As a Black female physician, Dr. Toni Stockton has dedicated her career to shedding light on why diversity, equity, and inclusion matter in medicine. With over 30 years of experience in dermatology, Dr. Stockton’s uplifting spirit and endless drive to succeed have led to a thriving practice – Stockton Dermatology in Phoenix, Arizona – where both she and her staff address all manner of skin conditions and cosmetic needs.
Dr. Stockton believes that a diverse workforce can lead to better medicine. Recognizing and celebrating what makes a person unique – be it someone’s skin color, ethnicity, religious beliefs, or even political views – can enhance the patient experience by brokering more honest, open dialogue.
Reflecting on Lack of Diversity and How we Improve
“Having a diverse workforce leads to better patient care. It starts with respecting differences amongst staff and patients when it comes to religious, political, and ethnic views” states Dr. Stockton. It continues with creating an environment in which staff feel comfortable in asking questions about race, gender, or age and getting answers without scrutiny. During the interview for Arizona Physician, one of her Caucasian physician assistants asked about an oil hair care product for a Black female patient without the worry of any type of scrutiny from her or their colleagues. That type of open communication with her diverse team translates to ensuring patients receive medical care and dermatological products that more appropriately match their racial skin type.
According to Paul Rothman, M.D., Dean of the Johns Hopkins School of Medicine, “while racial and ethnic minorities make up 26 percent of the total U.S. population, only about 6 percent of practicing physicians and 9 percent of nurses are Latinx, African-American or Native American.” With minority populations representing the fastest growing segments of the U.S. population, a more racially and culturally diverse healthcare workforce will ultimately translate into better patient care when health professionals are culturally competent, helping them better identify with the people they are serving.[i]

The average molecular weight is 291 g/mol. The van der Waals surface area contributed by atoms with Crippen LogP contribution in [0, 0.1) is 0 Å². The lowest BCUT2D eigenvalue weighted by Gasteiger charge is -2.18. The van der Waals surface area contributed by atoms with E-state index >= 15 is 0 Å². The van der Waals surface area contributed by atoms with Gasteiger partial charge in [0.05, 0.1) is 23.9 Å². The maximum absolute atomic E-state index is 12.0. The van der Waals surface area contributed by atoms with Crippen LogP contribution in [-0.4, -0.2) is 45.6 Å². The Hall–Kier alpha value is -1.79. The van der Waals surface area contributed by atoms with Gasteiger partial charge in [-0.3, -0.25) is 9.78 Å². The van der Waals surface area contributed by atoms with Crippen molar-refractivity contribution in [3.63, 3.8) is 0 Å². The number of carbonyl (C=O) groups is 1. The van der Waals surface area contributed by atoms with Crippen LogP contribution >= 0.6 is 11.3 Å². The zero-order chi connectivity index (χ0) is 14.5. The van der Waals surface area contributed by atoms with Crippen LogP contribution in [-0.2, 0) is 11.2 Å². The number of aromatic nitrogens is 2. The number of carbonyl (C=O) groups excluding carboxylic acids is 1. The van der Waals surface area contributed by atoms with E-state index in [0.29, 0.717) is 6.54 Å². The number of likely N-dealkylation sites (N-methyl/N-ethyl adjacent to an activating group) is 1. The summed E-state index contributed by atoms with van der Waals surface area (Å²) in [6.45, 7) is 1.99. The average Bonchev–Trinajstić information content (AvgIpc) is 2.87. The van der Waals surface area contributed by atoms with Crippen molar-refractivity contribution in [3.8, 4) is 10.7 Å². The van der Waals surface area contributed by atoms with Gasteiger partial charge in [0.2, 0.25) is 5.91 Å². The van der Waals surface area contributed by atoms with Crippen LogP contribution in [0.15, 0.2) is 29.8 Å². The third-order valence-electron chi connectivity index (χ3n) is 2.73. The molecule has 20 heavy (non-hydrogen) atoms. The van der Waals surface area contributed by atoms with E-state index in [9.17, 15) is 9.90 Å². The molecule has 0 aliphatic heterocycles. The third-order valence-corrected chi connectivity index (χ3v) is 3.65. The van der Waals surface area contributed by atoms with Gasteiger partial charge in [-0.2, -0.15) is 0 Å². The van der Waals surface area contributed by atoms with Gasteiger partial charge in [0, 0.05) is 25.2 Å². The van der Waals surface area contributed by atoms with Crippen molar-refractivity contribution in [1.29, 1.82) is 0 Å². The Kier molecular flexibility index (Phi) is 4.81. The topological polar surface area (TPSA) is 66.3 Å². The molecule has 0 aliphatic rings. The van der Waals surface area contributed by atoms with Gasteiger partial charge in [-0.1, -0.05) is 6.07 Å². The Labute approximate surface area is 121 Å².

Dr. Stockton has experienced a lack of cultural competency from healthcare colleagues and other professionals throughout her journey as a physician. She shares multiple examples of cultural and gender insensitivity.
Dr. Stockton shared how a seemingly simple encounter during a dermatology rotation provided a teachable moment on the importance of cultural sensitivity. During a routine patient visit, the attending physician (who was Caucasian) told a Black woman that she needed to wash her hair daily to treat her dandruff. “That’s just not possible for a person of color, I had to explain to the doctor,” said Dr. Stockton. Without the valuable cultural context to fully understand how Black people take care of their hair, the doctor in this scenario missed a critical opportunity to deliver quality care.
On a flight home with her husband, she shares, “over the PA system, the flight crew asked for a physician as someone on the flight needed attention. A male Caucasian nurse volunteered first. He was not asked for credentials of any form and they took his word that he was a nurse. When I decided to volunteer, the flight attendants involved with the ailing patient looked me up and down and asked me to prove my credentials to help.” The difference in the approach applied by the flight crew highlights why other physicians of color may not be willing to volunteer and help, as they may feel unjustly scrutinized.
As a physician and leader in dermatology, Dr. Stockton attends many conferences and seminars, including some at which she speaks. In one such conference, she shares, “I go to registration and I am asked, ‘Are you in the wrong place?’” We can only wonder how many physicians of color are made to feel they do not belong with their colleagues at medical education events.
Even though most professions focus on overcoming racial discrimination, Dr. Stockton also believes gender bias remains in medicine. “I have been singled out as the woman in the room,” she said. “You know, I’m the combo package. I’m Black and female.”